African Small Island Developing States (SIDS) Cities portfolio

Small Island Developing States (SIDS) and their local governments are at the face of the sustainability challenges that confront us all, and are bearing the brunt of issues like Climate Change. While they share many of the development challenges with other countries, their specific vulnerabilities put them in the vanguard. As is the case elsewhere, it is at the community level that such impacts are felt, and it is at this level that they must be confronted.

The small size of the SIDS states and their communities means that there is a relatively small range of resources immediately available, with a greater dependence on trade. It also means relatively smaller watersheds and freshwater resources, and a greater coastline relative to the land area of the states. This puts them at a greater risk of the effects of Climate Change and sea-level rise. The local governments of SIDS are exceptionally exposed to the resulting floods and storm surges. These not only damage infrastructure but also compromise the wetlands and mangrove swamps and their associated ecosystem services. For some SIDS communities, sea-level rise threatens their very existence. Their physical isolation also contributes to their relative dependence on international trade and their coastal infrastructure.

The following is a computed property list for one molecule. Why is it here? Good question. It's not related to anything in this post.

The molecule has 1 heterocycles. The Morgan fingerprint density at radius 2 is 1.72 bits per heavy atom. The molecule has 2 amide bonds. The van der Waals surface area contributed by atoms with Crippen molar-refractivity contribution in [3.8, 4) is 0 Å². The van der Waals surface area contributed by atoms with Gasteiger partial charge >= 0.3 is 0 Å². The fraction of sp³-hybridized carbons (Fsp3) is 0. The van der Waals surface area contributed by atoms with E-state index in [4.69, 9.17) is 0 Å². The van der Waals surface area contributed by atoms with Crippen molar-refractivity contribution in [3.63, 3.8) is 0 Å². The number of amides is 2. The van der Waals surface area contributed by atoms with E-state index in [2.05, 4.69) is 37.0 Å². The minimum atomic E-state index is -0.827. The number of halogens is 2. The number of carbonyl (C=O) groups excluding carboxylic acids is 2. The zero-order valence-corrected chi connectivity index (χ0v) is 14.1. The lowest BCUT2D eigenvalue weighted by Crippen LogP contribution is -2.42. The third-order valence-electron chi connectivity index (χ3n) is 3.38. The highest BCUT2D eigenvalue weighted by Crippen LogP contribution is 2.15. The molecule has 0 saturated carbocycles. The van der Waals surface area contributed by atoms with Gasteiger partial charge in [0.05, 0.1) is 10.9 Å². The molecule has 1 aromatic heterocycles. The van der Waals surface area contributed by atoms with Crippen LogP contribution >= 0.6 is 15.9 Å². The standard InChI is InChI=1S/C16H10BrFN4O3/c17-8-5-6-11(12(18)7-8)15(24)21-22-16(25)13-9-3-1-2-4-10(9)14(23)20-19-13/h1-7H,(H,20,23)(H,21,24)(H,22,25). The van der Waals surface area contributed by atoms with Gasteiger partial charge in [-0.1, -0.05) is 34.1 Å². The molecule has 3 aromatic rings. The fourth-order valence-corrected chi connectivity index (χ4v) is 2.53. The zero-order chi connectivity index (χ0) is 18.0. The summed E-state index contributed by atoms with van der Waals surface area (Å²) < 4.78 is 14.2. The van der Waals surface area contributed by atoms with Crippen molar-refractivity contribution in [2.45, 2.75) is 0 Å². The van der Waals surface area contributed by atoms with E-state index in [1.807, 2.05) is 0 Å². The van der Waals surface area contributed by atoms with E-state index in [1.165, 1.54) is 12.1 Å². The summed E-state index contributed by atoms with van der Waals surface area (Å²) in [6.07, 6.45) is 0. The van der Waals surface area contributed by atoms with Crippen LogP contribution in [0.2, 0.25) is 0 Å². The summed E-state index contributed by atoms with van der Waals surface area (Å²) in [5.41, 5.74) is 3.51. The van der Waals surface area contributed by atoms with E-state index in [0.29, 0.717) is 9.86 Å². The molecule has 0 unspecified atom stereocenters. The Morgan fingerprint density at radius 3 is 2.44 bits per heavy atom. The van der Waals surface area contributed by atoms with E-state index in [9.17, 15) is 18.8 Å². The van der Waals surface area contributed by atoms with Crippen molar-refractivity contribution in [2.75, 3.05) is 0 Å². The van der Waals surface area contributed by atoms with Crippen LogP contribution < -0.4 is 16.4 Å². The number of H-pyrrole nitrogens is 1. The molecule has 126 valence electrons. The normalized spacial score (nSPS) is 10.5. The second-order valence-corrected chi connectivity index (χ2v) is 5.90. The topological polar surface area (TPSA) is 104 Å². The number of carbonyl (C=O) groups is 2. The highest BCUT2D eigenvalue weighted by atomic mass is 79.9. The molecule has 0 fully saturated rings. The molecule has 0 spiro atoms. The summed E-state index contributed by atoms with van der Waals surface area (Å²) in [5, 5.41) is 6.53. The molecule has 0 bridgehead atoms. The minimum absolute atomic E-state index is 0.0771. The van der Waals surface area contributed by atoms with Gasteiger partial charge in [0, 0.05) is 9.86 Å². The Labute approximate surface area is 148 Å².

However SIDS communities have also led the way in overcoming such challenges, and have shown innovation, ingenuity and extraordinary commitment. Their unusual level of exposure to environmental challenges has crafted these communities into pioneers in sustainable development. It is therefore fitting that they attain special recognition and the support to make their voices heard.

In fact, their unique situation regarding sustainable development was recognised as early as the Rio Earth Summit (United Nations Conference on Environment and Development, UNCED) in 1992, and they featured strongly in Agenda 21 (Chapter 17. 124.)

The SIDS states of Africa, homes to diverse, vibrant cultures and heritages, have an exceptional exposure to the challenges and opportunities as well as an exceptional commitment to overcoming them. Strong leadership is called for, to take this experience into the world stage. 

 
 
 
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